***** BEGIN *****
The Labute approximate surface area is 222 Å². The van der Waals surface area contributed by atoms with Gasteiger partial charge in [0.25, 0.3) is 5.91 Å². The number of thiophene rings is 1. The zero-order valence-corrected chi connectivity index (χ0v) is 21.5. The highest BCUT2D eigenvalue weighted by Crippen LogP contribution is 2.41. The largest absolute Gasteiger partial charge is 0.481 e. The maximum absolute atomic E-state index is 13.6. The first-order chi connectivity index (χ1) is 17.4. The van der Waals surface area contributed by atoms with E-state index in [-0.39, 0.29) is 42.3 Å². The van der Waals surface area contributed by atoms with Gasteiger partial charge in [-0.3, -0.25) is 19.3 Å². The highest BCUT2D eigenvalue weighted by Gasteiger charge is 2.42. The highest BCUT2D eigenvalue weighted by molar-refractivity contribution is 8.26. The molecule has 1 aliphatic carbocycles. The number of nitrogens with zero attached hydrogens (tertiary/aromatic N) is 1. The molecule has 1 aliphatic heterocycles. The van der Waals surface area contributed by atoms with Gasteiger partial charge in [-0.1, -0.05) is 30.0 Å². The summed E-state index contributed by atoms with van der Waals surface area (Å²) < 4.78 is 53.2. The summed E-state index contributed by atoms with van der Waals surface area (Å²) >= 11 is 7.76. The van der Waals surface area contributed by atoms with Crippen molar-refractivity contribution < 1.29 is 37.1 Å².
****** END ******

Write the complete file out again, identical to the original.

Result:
The Labute approximate surface area is 222 Å². The van der Waals surface area contributed by atoms with Gasteiger partial charge in [0.25, 0.3) is 5.91 Å². The number of thiophene rings is 1. The zero-order valence-corrected chi connectivity index (χ0v) is 21.5. The highest BCUT2D eigenvalue weighted by Crippen LogP contribution is 2.41. The largest absolute Gasteiger partial charge is 0.481 e. The maximum absolute atomic E-state index is 13.6. The first-order chi connectivity index (χ1) is 17.4. The van der Waals surface area contributed by atoms with E-state index in [-0.39, 0.29) is 42.3 Å². The van der Waals surface area contributed by atoms with Gasteiger partial charge in [-0.3, -0.25) is 19.3 Å². The highest BCUT2D eigenvalue weighted by Gasteiger charge is 2.42. The highest BCUT2D eigenvalue weighted by molar-refractivity contribution is 8.26. The molecule has 1 aliphatic carbocycles. The number of nitrogens with zero attached hydrogens (tertiary/aromatic N) is 1. The molecule has 1 aliphatic heterocycles. The van der Waals surface area contributed by atoms with Gasteiger partial charge in [-0.1, -0.05) is 30.0 Å². The summed E-state index contributed by atoms with van der Waals surface area (Å²) < 4.78 is 53.2. The summed E-state index contributed by atoms with van der Waals surface area (Å²) >= 11 is 7.76. The van der Waals surface area contributed by atoms with Crippen molar-refractivity contribution < 1.29 is 37.1 Å².